Joby GorillaPod GP3 Tripod Review | Boost Your Photography

The Joby GorillaPod original comes in several different colors and is rated for point-and-shoot cameras. The Joby GorillaPod grip tight has an adjustable grip stand to hold cell phones. The Joby GP3 GorillaPod is rated for DSLR cameras and is also available in a GP3 version with adjustable ball head. I have the basic version, which is what you will see pictured in the setup photographs, but I am strongly considering purchasing the adjustable ball head as an add-on (but more on why later). The heavier and bulkier Joby GP3 GorillaPod can also be used with point-and-shoot cameras, but I would not risk using a heavy DSLR camera on the lighter original version.

Portability and Ease of Use

The GorillaPod is very portable and easy to use. You simply screw the tripod into the tripod mount at the bottom of your camera. I find it easiest to hold my camera tightly upside-down and quickly rotate the GorillaPod around until it tightens. Because I generally wear my camera slung over one shoulder, I often leave the GorillaPod attached when moving from shot to shot, and it just hangs down underneath the camera. When not attached, even the larger Joby GP3 (at less than 10 inches long) fits easily into even a mid-range sized purse. (Add 2-3 inches for the version with the ball head.)

GorillaPod Tripod Review | Boost Your Photography

The legs are very easy to bend and manipulate, but at the same time, I have found that they are also quite solid and stable once you have finished adjusting them. You can pull the three legs apart and use the GorillaPod like a traditional tripod. You can use them to bend and wrap around something to hold the camera up or even suspended. You can even bend them down to nearly flat and allow you to aim and position your camera from down near ground level.

Compare GorillaPod and Full-Size Tripod | Boost Your Photography

The ability to set up your camera down near ground level is one of the most useful features of the GorillaPod. With a standard tripod, you are often limited in how low you can set up, as most heavy-duty full-scale tripods have a center pole that limits the minimum height of the tripod. The GorillaPod allows you to keep your camera close to the ground but also gives you the precision to adjust your aim and angle, which you don't have if you simply place your camera on the ground. This low viewpoint can give your photographs a unique perspective.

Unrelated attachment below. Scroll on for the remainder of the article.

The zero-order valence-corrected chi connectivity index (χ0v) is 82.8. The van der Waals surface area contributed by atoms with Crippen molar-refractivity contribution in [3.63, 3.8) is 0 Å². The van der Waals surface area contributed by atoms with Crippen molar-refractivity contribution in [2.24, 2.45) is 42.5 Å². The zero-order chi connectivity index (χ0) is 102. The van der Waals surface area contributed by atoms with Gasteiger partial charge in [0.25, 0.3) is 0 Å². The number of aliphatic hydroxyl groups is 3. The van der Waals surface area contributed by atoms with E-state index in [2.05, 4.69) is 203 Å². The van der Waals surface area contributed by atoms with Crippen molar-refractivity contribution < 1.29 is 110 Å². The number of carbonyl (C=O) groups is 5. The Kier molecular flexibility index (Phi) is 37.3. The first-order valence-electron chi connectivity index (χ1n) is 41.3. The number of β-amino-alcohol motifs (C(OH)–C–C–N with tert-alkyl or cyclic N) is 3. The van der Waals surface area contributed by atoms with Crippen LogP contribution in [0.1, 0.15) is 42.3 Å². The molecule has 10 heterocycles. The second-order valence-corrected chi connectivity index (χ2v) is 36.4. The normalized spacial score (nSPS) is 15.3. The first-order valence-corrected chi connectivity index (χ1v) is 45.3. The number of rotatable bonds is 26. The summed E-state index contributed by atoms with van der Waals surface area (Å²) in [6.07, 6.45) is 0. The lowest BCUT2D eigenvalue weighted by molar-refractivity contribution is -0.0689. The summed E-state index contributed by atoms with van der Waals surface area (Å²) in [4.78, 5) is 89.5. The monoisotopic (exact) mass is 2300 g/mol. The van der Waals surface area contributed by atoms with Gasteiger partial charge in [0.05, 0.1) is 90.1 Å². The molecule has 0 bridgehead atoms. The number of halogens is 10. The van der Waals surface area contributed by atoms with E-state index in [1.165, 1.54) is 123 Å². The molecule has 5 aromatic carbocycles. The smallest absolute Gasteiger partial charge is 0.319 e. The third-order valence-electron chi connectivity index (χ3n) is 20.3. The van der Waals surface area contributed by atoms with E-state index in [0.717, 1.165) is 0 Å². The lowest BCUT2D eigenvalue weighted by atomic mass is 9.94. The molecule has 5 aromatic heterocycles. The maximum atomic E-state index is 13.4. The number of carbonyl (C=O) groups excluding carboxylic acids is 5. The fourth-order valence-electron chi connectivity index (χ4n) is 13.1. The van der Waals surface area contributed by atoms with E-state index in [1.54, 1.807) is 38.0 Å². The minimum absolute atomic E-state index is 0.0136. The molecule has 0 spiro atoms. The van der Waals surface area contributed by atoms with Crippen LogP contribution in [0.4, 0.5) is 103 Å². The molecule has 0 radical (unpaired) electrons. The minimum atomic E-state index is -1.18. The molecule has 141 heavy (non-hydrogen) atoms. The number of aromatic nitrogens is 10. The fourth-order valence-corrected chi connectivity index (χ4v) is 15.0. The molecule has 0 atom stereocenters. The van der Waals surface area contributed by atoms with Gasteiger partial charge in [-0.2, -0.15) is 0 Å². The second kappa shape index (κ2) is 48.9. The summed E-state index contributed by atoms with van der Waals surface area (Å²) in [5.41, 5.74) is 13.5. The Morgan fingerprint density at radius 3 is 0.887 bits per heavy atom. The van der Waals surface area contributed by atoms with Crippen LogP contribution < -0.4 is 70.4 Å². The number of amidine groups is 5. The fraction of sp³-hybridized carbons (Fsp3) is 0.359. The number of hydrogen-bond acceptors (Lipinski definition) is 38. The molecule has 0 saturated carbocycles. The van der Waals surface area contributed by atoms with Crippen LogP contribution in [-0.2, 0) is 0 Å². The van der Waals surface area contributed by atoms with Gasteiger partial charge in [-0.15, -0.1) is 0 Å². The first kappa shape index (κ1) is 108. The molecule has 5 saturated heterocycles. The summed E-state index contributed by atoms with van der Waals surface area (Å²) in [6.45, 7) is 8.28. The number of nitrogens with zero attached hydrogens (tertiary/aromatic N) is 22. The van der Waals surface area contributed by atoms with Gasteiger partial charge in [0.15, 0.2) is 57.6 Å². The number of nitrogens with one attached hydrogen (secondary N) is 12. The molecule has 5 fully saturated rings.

Joby GorilladPod Tripod Review | Boost Your Photography

My main complaint with my current GorillaPod, the Joby GP3, is that it is difficult to make minor adjustments to the position of the camera, such as those required to keep the camera perfectly level. Crooked horizons can frustrate any photographer, and they can be a particular problem with the GorillaPod (especially if you are shooting low at ground level and don't want to have to lie on your side to see through your viewfinder). This is where the adjustable ball head with level would come in extremely handy, as it would give you more minute precision and allow you to easily see whether your camera was aimed level.

GorillaPod Example Shots

These two photographs were taken from the same location, but the top version was shot from the minimum height of my full-scale tripod, and the bottom version was shot using the GorillaPod near ground level. I really like the wide-angle feel that the GorillaPod shot gives with the inclusion of the decking and the added context to the shot.

Motion Blur Merry-Go-Round Selfie Taken with GorillaPod | Boost Your Photography